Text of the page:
Yemen: Recent Attacks Against U.S. Naval Vessels in the Red Sea

Overview

In recent weeks, the United States has been drawn deeper into the Yemen war, which has killed an estimated 10,000 people since it began in March 2015. In October 2016, military units allied with the Houthi movement and former Yemeni President Ali Abdullah Saleh (Houthi-Saleh forces) reportedly launched anti-ship missiles at U.S. Navy vessels on patrol off the coast of Yemen. While no U.S. warship was damaged, a similar attack earlier in October damaged a U.S. transport ship leased by the United Arab Emirates (UAE). The attacks against the U.S. ships marked the first time U.S....

Next Steps for Auction of TV Broadcast Airwaves to Commercial Carriers

The closing phases of an incentive auction process to license airwaves currently used for television broadcasting began on August 16, 2016. Bidding for commercial licenses in the first stage concluded on August 30, without meeting rules and conditions established by the Federal Communications Commission (FCC). The FCC therefore scheduled a second stage to set new targets for clearing spectrum. The reverse auction of Stage 2 concluded on October 17, establishing $54.6 billion as the amount to be met by wireless carriers in the next forward auction, beginning October 19. Licenses covering 90...

President Obama Ends Economic Sanctions on Burma

President Obama ended two decades of U.S. economic sanctions on Burma on October 7, 2016, when he issued Executive Order (E.O.) 13742, “Termination of Emergency with Respect to the Actions and Policies of the Government of Burma.” E.O. 13742 ended the national emergency with respect to Burma that had been in effect since 1997, and revoked that order and five other Executive Orders that imposed, enforced, or waived economic sanctions on Burma. In addition, E.O. 13742 waived the economic sanctions authorized by Section 5(b) of the Tom Lantos Block Burmese JADE (Junta’s Anti-Democratic...

Iran’s State-Linked Conglomerates

Issue Overview

The Joint Comprehensive Plan of Action (JCPOA) multilateral nuclear agreement with Iran, which took effect on January 16, 2016, has raised questions about the economic and political effects of sanctions relief provided under the agreement. Although Iran has a substantial private sector composed, at least in part, of large import-export trading houses, several years of sanctions have enabled regime leaders and institutions to acquire control of significant portions of the economy. The question for the Administration and Congress is whether sanctions relief will benefit...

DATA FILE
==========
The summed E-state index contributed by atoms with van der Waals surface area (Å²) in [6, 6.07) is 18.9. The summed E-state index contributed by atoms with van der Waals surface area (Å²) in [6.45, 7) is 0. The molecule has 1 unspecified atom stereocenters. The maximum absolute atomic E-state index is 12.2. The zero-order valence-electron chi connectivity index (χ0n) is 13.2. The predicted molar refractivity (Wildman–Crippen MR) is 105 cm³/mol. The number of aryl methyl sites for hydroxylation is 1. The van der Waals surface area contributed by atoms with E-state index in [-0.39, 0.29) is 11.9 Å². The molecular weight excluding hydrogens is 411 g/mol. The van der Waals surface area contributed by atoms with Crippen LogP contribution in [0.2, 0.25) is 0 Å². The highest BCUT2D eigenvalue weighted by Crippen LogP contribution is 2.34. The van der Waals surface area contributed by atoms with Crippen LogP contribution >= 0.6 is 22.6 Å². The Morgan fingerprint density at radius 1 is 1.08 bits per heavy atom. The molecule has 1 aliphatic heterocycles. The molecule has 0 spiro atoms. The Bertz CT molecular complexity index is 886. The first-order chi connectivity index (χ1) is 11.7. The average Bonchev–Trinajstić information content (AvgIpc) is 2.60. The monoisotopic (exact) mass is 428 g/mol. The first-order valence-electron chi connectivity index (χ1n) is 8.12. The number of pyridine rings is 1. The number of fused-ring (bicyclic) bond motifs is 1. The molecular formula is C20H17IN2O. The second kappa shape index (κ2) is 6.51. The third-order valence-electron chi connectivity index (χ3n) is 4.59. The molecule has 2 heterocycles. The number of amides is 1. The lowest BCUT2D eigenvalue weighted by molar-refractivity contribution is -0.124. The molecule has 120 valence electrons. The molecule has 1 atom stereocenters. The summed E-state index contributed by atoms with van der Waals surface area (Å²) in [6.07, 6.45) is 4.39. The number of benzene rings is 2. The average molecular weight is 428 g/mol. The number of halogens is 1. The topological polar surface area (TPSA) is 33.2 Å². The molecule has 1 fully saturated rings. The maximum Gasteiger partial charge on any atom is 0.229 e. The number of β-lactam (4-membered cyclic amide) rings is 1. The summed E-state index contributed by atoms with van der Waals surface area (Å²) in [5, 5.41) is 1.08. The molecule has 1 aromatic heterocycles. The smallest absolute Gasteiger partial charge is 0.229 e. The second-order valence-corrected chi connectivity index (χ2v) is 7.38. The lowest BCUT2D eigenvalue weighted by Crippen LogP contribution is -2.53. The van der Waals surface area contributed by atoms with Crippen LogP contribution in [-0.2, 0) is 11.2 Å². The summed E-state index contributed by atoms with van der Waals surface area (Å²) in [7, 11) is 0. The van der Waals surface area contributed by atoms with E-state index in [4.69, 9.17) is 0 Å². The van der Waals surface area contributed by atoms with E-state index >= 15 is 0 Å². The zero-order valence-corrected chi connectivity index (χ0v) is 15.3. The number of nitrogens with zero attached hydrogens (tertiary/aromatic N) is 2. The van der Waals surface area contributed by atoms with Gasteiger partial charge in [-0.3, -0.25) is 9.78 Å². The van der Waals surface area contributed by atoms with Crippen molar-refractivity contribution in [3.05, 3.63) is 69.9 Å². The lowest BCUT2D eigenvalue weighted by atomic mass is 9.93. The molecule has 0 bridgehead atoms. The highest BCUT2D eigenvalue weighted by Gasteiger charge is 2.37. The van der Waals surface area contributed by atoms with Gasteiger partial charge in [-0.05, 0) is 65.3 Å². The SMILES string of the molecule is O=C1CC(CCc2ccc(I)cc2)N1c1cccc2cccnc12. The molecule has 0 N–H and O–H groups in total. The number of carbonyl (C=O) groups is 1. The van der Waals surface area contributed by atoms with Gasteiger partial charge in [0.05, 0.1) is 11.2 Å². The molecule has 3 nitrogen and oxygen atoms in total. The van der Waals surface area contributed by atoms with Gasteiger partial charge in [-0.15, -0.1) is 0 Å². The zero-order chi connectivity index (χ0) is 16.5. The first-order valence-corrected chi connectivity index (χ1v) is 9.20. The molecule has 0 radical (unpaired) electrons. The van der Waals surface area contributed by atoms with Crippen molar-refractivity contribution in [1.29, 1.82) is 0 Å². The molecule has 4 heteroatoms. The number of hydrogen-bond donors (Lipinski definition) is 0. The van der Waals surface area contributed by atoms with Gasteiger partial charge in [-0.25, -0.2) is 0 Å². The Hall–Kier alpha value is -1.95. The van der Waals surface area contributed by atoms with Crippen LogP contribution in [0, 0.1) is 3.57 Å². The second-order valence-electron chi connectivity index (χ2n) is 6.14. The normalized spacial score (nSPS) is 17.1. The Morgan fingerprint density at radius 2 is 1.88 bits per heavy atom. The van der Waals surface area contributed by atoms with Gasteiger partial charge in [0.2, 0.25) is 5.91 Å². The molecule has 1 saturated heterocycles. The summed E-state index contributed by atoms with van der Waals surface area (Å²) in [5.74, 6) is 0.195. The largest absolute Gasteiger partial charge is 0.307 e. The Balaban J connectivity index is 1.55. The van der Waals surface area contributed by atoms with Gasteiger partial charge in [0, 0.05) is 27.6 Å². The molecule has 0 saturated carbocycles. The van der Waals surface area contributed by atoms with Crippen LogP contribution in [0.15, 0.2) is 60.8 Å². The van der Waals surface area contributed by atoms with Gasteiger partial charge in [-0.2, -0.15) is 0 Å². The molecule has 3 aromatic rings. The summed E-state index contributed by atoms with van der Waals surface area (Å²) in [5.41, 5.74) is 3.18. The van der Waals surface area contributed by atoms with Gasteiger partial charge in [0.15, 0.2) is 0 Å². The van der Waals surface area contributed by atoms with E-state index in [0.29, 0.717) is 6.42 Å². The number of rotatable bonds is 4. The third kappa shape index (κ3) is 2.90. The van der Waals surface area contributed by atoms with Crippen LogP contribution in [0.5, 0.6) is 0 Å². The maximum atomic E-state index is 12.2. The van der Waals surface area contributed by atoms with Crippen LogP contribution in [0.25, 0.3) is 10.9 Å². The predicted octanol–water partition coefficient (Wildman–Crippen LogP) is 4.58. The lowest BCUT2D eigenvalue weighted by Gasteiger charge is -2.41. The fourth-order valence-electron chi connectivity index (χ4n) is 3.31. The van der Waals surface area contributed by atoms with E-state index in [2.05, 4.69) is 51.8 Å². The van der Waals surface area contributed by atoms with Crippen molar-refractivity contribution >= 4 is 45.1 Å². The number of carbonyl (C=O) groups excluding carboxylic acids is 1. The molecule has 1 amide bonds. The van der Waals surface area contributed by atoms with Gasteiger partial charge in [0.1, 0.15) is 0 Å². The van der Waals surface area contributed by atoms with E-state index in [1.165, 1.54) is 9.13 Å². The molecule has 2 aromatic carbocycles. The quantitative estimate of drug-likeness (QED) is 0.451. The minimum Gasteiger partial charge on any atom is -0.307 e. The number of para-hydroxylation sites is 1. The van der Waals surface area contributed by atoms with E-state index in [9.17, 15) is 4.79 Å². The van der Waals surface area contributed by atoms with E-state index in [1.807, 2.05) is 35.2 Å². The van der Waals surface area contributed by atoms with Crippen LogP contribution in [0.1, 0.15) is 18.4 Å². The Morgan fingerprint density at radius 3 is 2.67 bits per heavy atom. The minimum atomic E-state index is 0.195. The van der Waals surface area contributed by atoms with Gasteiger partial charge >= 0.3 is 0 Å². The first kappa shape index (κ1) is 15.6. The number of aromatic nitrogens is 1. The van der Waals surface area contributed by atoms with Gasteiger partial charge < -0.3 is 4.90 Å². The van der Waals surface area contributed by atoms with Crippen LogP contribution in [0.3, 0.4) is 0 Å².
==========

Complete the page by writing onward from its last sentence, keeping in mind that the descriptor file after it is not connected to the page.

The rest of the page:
DEA Scheduling Actions on Kratom

On August 30, 2016, the Drug Enforcement Administration (DEA) announced its intent to temporarily place into Schedule I of the Controlled Substances Act (CSA) the “active materials” in the kratom plant. The DEA’s notice of intent initiated an expedited temporary scheduling action and provided the 30-day notice required by 21 U.S.C. §811(h) of the CSA. However, on October 12, in response to public concern over the scheduling action and the public request for the DEA to consider public comments, the DEA withdrew its notice of intent to temporarily place kratom into Schedule I. The DEA is...

Recent Developments in U.S.-Russian Nonproliferation Cooperation

On October 3, 2016, Russian President Vladimir Putin issued a decree suspending participation in a bilateral U.S.-Russia weapons plutonium disposal agreement (the 2000 Plutonium Management and Disposition Agreement, or PMDA). The next day, Russia suspended participation in a 2013 cooperative agreement on nuclear- and energy-related research and terminated a third from 2010 on exploring options for converting research reactors from weapons-usable fuel.

These agreements are part of a suite of nonproliferation and nuclear security agreements the two countries concluded starting in the 1990s...

Current Vacancies on the U.S. Court of Federal Claims: Overview and Historical Context

Over the past several decades, there has been ongoing Senate interest in appointments to the United States Court of Federal Claims. This Insight provides information related to the number of current vacancies on the court, and how long these particular vacancies have existed. It also provides, for historical context, similar information for past vacancies on the court.

The Court of Federal Claims was established by Congress in 1982, assuming the original jurisdiction of the U.S. Court of Claims, which had been in existence since 1855 (and which was abolished in 1982 by the same statute...

President Waives Restrictions on Relations with Burma’s Military under Child Soldier Prevention Act of 2008

On September 28, 2016, President Obama issued Presidential Determination 2016-14 waiving for the first time the military assistance restrictions that are mandated by the Child Solider Prevention Act of 2008 (CSPA; 22 U.S.C. 2370c et seq.) with respect to Burma. Other restrictions on military assistance to Burma for FY2017 remain in effect. The accompanying memorandum of justification indicated that the waiver was in the national interest of the United States to support and strengthen Burma’s democratic transition, and that the new Burmese government is “a willing partner that will work to...